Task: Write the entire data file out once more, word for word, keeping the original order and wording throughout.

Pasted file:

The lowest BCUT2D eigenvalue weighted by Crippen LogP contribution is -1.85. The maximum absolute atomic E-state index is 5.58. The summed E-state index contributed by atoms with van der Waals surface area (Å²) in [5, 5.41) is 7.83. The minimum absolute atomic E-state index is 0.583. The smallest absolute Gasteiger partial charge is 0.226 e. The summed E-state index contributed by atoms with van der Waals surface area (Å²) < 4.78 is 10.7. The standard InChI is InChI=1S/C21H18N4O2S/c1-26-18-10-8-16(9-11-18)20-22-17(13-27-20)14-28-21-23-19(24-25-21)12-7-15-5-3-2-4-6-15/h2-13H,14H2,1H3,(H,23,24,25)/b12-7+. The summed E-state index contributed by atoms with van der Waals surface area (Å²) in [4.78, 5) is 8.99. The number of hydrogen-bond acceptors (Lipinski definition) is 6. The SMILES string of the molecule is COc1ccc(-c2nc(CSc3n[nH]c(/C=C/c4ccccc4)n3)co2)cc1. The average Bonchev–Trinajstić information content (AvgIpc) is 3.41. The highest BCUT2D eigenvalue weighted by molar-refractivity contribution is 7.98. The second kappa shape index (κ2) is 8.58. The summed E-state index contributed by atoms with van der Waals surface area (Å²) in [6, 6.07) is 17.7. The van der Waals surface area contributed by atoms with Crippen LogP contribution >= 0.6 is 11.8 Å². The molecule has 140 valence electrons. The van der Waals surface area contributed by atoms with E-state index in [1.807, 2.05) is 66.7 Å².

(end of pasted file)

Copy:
The lowest BCUT2D eigenvalue weighted by Crippen LogP contribution is -1.85. The maximum absolute atomic E-state index is 5.58. The summed E-state index contributed by atoms with van der Waals surface area (Å²) in [5, 5.41) is 7.83. The minimum absolute atomic E-state index is 0.583. The smallest absolute Gasteiger partial charge is 0.226 e. The summed E-state index contributed by atoms with van der Waals surface area (Å²) < 4.78 is 10.7. The standard InChI is InChI=1S/C21H18N4O2S/c1-26-18-10-8-16(9-11-18)20-22-17(13-27-20)14-28-21-23-19(24-25-21)12-7-15-5-3-2-4-6-15/h2-13H,14H2,1H3,(H,23,24,25)/b12-7+. The summed E-state index contributed by atoms with van der Waals surface area (Å²) in [4.78, 5) is 8.99. The number of hydrogen-bond acceptors (Lipinski definition) is 6. The SMILES string of the molecule is COc1ccc(-c2nc(CSc3n[nH]c(/C=C/c4ccccc4)n3)co2)cc1. The average Bonchev–Trinajstić information content (AvgIpc) is 3.41. The highest BCUT2D eigenvalue weighted by molar-refractivity contribution is 7.98. The second kappa shape index (κ2) is 8.58. The summed E-state index contributed by atoms with van der Waals surface area (Å²) in [6, 6.07) is 17.7. The van der Waals surface area contributed by atoms with Crippen LogP contribution >= 0.6 is 11.8 Å². The molecule has 140 valence electrons. The van der Waals surface area contributed by atoms with E-state index in [1.807, 2.05) is 66.7 Å².